Mar 13

Social support and the importance of opening up

social supportSome days, it seems like you can just never get a break. You know, those days when a passing car splashes muddy water into your face, you’re late for work, and you spill your coffee all over your boss? Or maybe the bus breaks down on your way to a final exam, you sprain your ankle running to get there in time, only to realize that you forgot your student ID card and can’t get into the building. Most of the time, you can look back on such days and find humor in them.

But sometimes you can’t. Like this one day, a few months ago, when I was just starting to get daily panic attacks for the first time, and I’d hit my breaking point. I remember that day vividly – I was walking around in circles, avoiding going back to my apartment. I made my way up to a park on a hill in the middle of the city, hidden behind an array of dense trees. And I contemplated my suicide.

What saved me was a quick call to my parents. They forced me to talk about what was really bothering me, to get to the root of the problem, and they encouraged me to use the coping techniques I’d learned in therapy. They also got me crying – which it turns out was all I really needed. I could have easily thrown away years of treatment and self-discovery all in a sudden moment of weakness, but it was my social support network that kept me grounded. It was the accountability that comes with having close friends and family that saved me.

I have a great social support network. I have two incredibly understanding parents who have seen me at my worst and have never judged me. I have amazing friends scattered across the country who treat me with more respect than I probably deserve. I even have outstanding authority figures in my life – bosses, supervisors, counselors, advisers. And it’s these people who have kept me on my path to recovery.

Social support is a crucial element of any journey to recovery. Our support network encourages us to stick to our treatment plan, lends a helping hand we need something we can’t do for ourselves, and provides us with one or many shoulders to cry on if need be. Going beyond the obvious benefits, social support also has a biological basis too. Socializing facilitates the release of a hormone called oxytocin that helps us stay calm and relaxed. Low levels of oxytocin may contribute to illnesses like depression and anxiety.

Social support acts as a sort of buffer against stress and illness. It has been linked to lower rates of heart disease, lower stress hormone release, and better immune function. Unequivocally speaking, science has shown that having a support network is crucial to any recovery program – whether it be from mental illness or physical illness.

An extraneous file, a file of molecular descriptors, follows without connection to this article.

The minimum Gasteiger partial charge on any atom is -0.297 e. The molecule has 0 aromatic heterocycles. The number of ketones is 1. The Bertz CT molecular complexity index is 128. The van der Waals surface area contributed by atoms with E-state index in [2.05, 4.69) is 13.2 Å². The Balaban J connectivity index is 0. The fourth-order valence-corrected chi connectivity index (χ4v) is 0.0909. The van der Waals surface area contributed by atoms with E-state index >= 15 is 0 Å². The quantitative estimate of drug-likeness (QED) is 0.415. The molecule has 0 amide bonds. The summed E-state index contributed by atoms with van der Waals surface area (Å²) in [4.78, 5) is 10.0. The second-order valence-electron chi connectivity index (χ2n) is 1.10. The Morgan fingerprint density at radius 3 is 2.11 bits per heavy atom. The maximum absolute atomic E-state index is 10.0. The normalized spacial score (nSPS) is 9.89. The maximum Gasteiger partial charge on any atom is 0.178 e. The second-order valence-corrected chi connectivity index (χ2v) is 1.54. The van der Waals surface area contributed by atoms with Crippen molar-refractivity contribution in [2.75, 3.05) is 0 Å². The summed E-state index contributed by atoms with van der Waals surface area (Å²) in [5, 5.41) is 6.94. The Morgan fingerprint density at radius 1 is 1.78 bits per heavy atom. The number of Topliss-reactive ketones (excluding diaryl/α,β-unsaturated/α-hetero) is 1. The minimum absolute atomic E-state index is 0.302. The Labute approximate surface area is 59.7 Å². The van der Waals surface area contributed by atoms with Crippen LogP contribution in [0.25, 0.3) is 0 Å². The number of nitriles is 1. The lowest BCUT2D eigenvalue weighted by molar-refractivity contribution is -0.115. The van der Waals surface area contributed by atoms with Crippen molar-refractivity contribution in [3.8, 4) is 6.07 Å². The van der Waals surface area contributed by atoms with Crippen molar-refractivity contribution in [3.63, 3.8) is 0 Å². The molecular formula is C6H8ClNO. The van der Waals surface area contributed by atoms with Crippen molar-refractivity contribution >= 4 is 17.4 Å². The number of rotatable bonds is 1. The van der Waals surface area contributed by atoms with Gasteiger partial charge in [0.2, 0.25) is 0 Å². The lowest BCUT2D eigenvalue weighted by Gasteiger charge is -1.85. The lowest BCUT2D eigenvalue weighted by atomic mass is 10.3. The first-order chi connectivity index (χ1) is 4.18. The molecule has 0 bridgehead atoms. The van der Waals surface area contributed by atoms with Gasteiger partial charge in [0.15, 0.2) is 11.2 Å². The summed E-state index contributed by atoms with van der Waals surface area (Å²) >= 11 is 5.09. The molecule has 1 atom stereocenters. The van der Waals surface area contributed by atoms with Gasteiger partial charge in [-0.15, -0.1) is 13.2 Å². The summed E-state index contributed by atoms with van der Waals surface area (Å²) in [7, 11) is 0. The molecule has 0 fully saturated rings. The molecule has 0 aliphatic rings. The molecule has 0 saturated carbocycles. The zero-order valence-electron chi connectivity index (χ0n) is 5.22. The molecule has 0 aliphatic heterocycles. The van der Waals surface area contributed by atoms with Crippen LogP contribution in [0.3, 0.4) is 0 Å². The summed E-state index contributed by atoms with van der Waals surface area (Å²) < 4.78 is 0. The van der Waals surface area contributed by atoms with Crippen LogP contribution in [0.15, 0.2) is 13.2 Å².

So why don’t we all open up about our illnesses? Usually the answer surrounds stigma (I’ve written about what perpetuates stigma before). Our society stigmatizes mental illness, and thus we fear being judged if we open up. We fear losing friends, becoming estranged from family members, maybe even losing jobs. It’s a scary thing to open up and let very personal parts of yourself out. But hopefully we know and trust those people that we’ve invited into our lives enough to be able to share ourselves.

Here are a few tips that you might find useful in your quest to broaden your social support network.

  • Start small. Opening up about your illness is never an all-or-nothing process. If you’re not comfortable with labels, then just talking about how you get anxious from time to time is a great start. Tell your mom that it makes you uncomfortable to meet new people. Open up to your best friend about your fear of public transportation. Just getting your emotions out on the table can be incredibly cathartic.
  • Practice online. If you’re not ready to talk about your illness in person, then start by joining an internet forum to discuss your thoughts and feelings (you can try Anxiety Zone or just do a quick Google search).
  • Role play with your therapist. If you happen to be receiving professional help, role playing can be a great way to work out fears you have. Your therapist will likely have a lot of insight into possible reactions you may get and how to deal with them.
  • Send an email. If you happen to have social anxiety like me, then having a serious emotional conversation in person can be difficult even if you practice online first. An easier approach would be to send your thoughts by written word (email, Facebook, or even snail mail if you’d like). That way, you have more time to choose your wording and you’re giving the other person time to digest the information and decide on an appropriate response.

Having a social support network is incredibly important if you want to stick to your journey to recovery. If you’re not ready to open up to your own support network about your anxiety, then feel free to leave me a message through my contact page – I read and respond to all my messages!


photo by: Zanini H.

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